As I walked down the escalator in 2012, the strong scent of damp rose to greet me. Not so in 2020. The atmosphere barely seemed to shift. The considerably brighter (and working) lighting made the experience feel considerably less unnerving.

At the bottom, one reaches a sort of ‘lobby’ at the entrance to the slightly wider cyclist tunnel and the slightly narrower pedestrian tunnel. In 2012, this was a grimy space.

Tyne Pedestrian and Cycle Tunnels

Today, these spaces are considerably cleaner, brighter and more welcoming, but still retain the essential character of the space. Today’s photo is of the ‘lobby’ at the opposite end of the tunnels: they haven’t switched positions!

In 2012, the tunnels didn’t just smell damp: the ground was physically wet. The lighting was in a poor state of repair, too. The atmosphere was dingy and unwelcoming.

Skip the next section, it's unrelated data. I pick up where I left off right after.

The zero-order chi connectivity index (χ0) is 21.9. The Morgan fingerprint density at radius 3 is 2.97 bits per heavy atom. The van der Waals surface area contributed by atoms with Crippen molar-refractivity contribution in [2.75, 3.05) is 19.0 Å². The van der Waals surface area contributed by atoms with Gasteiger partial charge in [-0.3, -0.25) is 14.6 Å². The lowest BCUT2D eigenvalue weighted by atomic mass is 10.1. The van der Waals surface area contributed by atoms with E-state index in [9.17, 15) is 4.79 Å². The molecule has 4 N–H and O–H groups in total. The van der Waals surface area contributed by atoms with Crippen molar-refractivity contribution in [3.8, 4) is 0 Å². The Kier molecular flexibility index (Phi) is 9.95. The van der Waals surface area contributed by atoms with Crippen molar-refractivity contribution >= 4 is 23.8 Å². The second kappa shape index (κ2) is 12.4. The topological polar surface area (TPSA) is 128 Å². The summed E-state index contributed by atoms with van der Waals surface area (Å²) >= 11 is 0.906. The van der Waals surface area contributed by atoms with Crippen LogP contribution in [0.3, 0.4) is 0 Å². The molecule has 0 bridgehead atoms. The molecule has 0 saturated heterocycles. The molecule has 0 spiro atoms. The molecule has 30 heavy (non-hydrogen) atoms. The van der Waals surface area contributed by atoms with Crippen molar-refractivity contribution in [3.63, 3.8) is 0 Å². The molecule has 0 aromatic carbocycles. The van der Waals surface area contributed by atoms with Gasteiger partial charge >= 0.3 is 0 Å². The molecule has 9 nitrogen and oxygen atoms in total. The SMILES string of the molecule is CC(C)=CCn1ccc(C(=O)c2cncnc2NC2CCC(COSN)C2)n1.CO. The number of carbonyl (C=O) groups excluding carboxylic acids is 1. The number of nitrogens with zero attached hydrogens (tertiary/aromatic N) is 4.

Tyne Pedestrian and Cycle Tunnels

Today, the experience could not have been more different. The tunnels were clean, dry and well lit… and perhaps mildly ‘other worldly’.

In 2012, there were a number of upsetting and unnerving damaged bits of wall along the way, which felt to me as though they were raising uncomfortable questions about the structural integrity of the passage.

Tyne Pedestrian and Cycle Tunnels

By contrast, today there are a number of new emergency help points with flip-down seating, sensitively designed to blend in with the curvature of the tunnel wall.

The midpoint of the tunnel is clearly marked, as one passes from the historic County of Durham to the County of Northumberland. In 2012, this was marked by some weird rusty metal plates.

Today, what I assume may always have been ventilation shafts are capped with a more aesthetically pleasing metal grid.